Gardening has always been a British favourite and has been increasing in popularity over a few years. However, the past couple years theirs been a huge insurgency in gardening due to lockdown and people finding new hobbies to enjoy.
Lockdown and the effects it had on gardening
Gardening had been a life saver for people in lockdown. The UK had experienced some lovely spring weather and being kept indoors wasn’t ideal. Gardening provided people with a sanctuary that could give them their daily dose of green.
With the use of YouTube Brits have turned to watching videos on gardening and have become addicted. Gardening had helped those who usually had an active lifestyle and needed to do something to channel the pent-up energy.
How gardening helps with health and wellbeing
RHS says gardening is not only aesthetically pleasing but it helps calm the mind and keep fit. Being out in nature has been proven to improve energy levels, mental well being and depression. Besides vibrant colours plants could provide but you could even grow food and herbs to save money on food shops.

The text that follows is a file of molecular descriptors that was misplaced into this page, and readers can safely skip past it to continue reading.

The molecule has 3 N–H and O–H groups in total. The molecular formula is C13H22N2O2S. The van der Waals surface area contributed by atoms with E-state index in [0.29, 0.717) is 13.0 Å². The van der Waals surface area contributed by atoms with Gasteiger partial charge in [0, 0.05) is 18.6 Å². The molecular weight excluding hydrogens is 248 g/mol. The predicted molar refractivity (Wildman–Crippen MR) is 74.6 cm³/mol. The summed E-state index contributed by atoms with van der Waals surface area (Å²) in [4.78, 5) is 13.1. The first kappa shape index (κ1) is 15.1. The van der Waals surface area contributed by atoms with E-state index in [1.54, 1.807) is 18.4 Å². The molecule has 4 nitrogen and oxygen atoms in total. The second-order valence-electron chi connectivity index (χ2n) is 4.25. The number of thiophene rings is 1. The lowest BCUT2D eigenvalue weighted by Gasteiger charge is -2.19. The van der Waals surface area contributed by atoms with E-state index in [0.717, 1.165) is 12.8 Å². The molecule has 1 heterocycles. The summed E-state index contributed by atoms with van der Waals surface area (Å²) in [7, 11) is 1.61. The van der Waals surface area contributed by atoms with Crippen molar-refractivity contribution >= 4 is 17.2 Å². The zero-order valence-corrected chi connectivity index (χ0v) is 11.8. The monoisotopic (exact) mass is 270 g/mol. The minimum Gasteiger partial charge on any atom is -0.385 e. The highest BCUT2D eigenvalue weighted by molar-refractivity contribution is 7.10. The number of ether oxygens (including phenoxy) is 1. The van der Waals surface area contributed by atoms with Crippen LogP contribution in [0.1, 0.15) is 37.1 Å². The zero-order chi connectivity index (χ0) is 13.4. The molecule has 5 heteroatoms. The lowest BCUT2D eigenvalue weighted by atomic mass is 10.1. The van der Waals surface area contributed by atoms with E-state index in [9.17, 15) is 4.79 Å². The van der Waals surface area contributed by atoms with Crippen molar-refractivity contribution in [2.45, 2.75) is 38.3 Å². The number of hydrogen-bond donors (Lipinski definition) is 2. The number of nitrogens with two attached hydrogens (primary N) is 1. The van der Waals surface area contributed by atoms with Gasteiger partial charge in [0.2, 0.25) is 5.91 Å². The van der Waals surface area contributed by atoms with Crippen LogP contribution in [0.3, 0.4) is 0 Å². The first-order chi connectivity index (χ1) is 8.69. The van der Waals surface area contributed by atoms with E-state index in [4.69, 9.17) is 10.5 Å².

However not everyone has a garden, but this hasn’t stopped people from growing mini gardens in their bedrooms. Charlotte Oglesby had created a mini jungle in her bedroom, claiming it provided her with a purpose.
London gardens and the benefits to the climate
According to a survey done by Lakeland Furniture, The City of London and Greater London have the highest in percentage of people who have no garden. This could be due to the city being too compact to fit gardens also with flats being the most popular in London.
However, there has been a boom in garden roofing. According to The Standard, London’s elevated green spaces now cover over 371 acres, beating cities like those in Singapore and Tokyo.
Gardens are great for the climate. Plants help improve our environment by protecting us for noise pollution also, cool us in extreme temperature and help against flooding. By planting trees, you can help remove carbon dioxide from the atmosphere.